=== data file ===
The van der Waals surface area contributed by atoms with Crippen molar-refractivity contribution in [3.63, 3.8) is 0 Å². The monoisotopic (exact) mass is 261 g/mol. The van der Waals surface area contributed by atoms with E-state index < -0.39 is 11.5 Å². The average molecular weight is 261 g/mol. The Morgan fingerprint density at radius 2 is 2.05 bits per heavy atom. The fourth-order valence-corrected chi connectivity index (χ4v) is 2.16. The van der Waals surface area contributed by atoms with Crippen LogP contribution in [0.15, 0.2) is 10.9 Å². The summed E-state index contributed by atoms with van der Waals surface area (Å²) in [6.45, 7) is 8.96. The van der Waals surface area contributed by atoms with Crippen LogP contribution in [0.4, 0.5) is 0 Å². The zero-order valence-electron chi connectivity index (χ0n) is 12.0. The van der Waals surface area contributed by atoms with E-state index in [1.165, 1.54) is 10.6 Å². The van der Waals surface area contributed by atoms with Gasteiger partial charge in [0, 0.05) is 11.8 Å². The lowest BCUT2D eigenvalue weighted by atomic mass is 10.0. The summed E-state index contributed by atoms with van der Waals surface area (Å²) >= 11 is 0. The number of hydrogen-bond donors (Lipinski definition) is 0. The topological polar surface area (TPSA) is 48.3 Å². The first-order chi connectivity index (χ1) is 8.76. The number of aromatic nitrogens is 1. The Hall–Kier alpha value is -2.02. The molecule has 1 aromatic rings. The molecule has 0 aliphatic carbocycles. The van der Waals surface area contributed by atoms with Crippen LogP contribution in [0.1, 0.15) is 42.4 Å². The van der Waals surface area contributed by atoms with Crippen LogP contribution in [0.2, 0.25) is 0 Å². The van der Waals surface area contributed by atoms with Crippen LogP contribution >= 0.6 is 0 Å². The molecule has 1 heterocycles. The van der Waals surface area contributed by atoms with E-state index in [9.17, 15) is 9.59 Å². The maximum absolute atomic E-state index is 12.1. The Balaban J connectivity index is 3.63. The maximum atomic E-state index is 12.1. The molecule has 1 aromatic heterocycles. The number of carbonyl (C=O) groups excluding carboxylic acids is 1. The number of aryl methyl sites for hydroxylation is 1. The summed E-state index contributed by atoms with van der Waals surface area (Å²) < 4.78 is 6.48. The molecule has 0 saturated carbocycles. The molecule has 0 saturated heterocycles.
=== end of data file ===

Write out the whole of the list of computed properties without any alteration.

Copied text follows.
The van der Waals surface area contributed by atoms with Crippen molar-refractivity contribution in [3.63, 3.8) is 0 Å². The monoisotopic (exact) mass is 261 g/mol. The van der Waals surface area contributed by atoms with E-state index < -0.39 is 11.5 Å². The average molecular weight is 261 g/mol. The Morgan fingerprint density at radius 2 is 2.05 bits per heavy atom. The fourth-order valence-corrected chi connectivity index (χ4v) is 2.16. The van der Waals surface area contributed by atoms with Crippen LogP contribution in [0.15, 0.2) is 10.9 Å². The summed E-state index contributed by atoms with van der Waals surface area (Å²) in [6.45, 7) is 8.96. The van der Waals surface area contributed by atoms with Crippen LogP contribution in [0.4, 0.5) is 0 Å². The zero-order valence-electron chi connectivity index (χ0n) is 12.0. The van der Waals surface area contributed by atoms with E-state index in [1.165, 1.54) is 10.6 Å². The van der Waals surface area contributed by atoms with Gasteiger partial charge in [0, 0.05) is 11.8 Å². The lowest BCUT2D eigenvalue weighted by atomic mass is 10.0. The summed E-state index contributed by atoms with van der Waals surface area (Å²) >= 11 is 0. The number of hydrogen-bond donors (Lipinski definition) is 0. The topological polar surface area (TPSA) is 48.3 Å². The first-order chi connectivity index (χ1) is 8.76. The number of aromatic nitrogens is 1. The Hall–Kier alpha value is -2.02. The molecule has 1 aromatic rings. The molecule has 0 aliphatic carbocycles. The van der Waals surface area contributed by atoms with Crippen LogP contribution in [0.1, 0.15) is 42.4 Å². The van der Waals surface area contributed by atoms with Crippen LogP contribution in [0.2, 0.25) is 0 Å². The van der Waals surface area contributed by atoms with Crippen LogP contribution >= 0.6 is 0 Å². The molecule has 1 heterocycles. The van der Waals surface area contributed by atoms with E-state index in [9.17, 15) is 9.59 Å². The maximum absolute atomic E-state index is 12.1. The Balaban J connectivity index is 3.63. The maximum atomic E-state index is 12.1. The molecule has 1 aromatic heterocycles. The number of carbonyl (C=O) groups excluding carboxylic acids is 1. The number of aryl methyl sites for hydroxylation is 1. The summed E-state index contributed by atoms with van der Waals surface area (Å²) < 4.78 is 6.48. The molecule has 0 saturated carbocycles. The molecule has 0 saturated heterocycles.